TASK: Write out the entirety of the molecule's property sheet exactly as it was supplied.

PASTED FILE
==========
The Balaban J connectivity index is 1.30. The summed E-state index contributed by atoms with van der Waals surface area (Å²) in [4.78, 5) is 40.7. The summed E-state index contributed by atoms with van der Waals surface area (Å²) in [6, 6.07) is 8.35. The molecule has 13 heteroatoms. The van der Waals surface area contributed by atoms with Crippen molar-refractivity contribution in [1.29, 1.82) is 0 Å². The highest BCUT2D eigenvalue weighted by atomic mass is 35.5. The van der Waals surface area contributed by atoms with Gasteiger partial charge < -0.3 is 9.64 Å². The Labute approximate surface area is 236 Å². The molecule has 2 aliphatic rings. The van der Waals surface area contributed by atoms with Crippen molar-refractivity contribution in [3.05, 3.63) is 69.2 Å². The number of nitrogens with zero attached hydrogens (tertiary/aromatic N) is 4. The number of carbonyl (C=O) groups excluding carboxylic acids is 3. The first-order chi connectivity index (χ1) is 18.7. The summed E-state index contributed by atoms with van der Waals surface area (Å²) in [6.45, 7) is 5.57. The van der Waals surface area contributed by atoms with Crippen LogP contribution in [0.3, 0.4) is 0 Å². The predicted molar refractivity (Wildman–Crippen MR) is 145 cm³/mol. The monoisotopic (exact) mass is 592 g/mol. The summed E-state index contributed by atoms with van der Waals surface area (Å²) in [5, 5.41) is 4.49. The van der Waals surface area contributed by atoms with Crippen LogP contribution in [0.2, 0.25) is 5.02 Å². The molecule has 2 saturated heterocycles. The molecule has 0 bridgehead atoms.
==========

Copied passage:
The Balaban J connectivity index is 1.30. The summed E-state index contributed by atoms with van der Waals surface area (Å²) in [4.78, 5) is 40.7. The summed E-state index contributed by atoms with van der Waals surface area (Å²) in [6, 6.07) is 8.35. The molecule has 13 heteroatoms. The van der Waals surface area contributed by atoms with Crippen molar-refractivity contribution in [1.29, 1.82) is 0 Å². The highest BCUT2D eigenvalue weighted by atomic mass is 35.5. The van der Waals surface area contributed by atoms with Gasteiger partial charge < -0.3 is 9.64 Å². The Labute approximate surface area is 236 Å². The molecule has 2 aliphatic rings. The van der Waals surface area contributed by atoms with Crippen molar-refractivity contribution in [3.05, 3.63) is 69.2 Å². The number of nitrogens with zero attached hydrogens (tertiary/aromatic N) is 4. The number of carbonyl (C=O) groups excluding carboxylic acids is 3. The first-order chi connectivity index (χ1) is 18.7. The summed E-state index contributed by atoms with van der Waals surface area (Å²) in [6.45, 7) is 5.57. The van der Waals surface area contributed by atoms with Crippen LogP contribution in [0.3, 0.4) is 0 Å². The predicted molar refractivity (Wildman–Crippen MR) is 145 cm³/mol. The monoisotopic (exact) mass is 592 g/mol. The summed E-state index contributed by atoms with van der Waals surface area (Å²) in [5, 5.41) is 4.49. The van der Waals surface area contributed by atoms with Crippen LogP contribution in [0.2, 0.25) is 5.02 Å². The molecule has 2 saturated heterocycles. The molecule has 0 bridgehead atoms.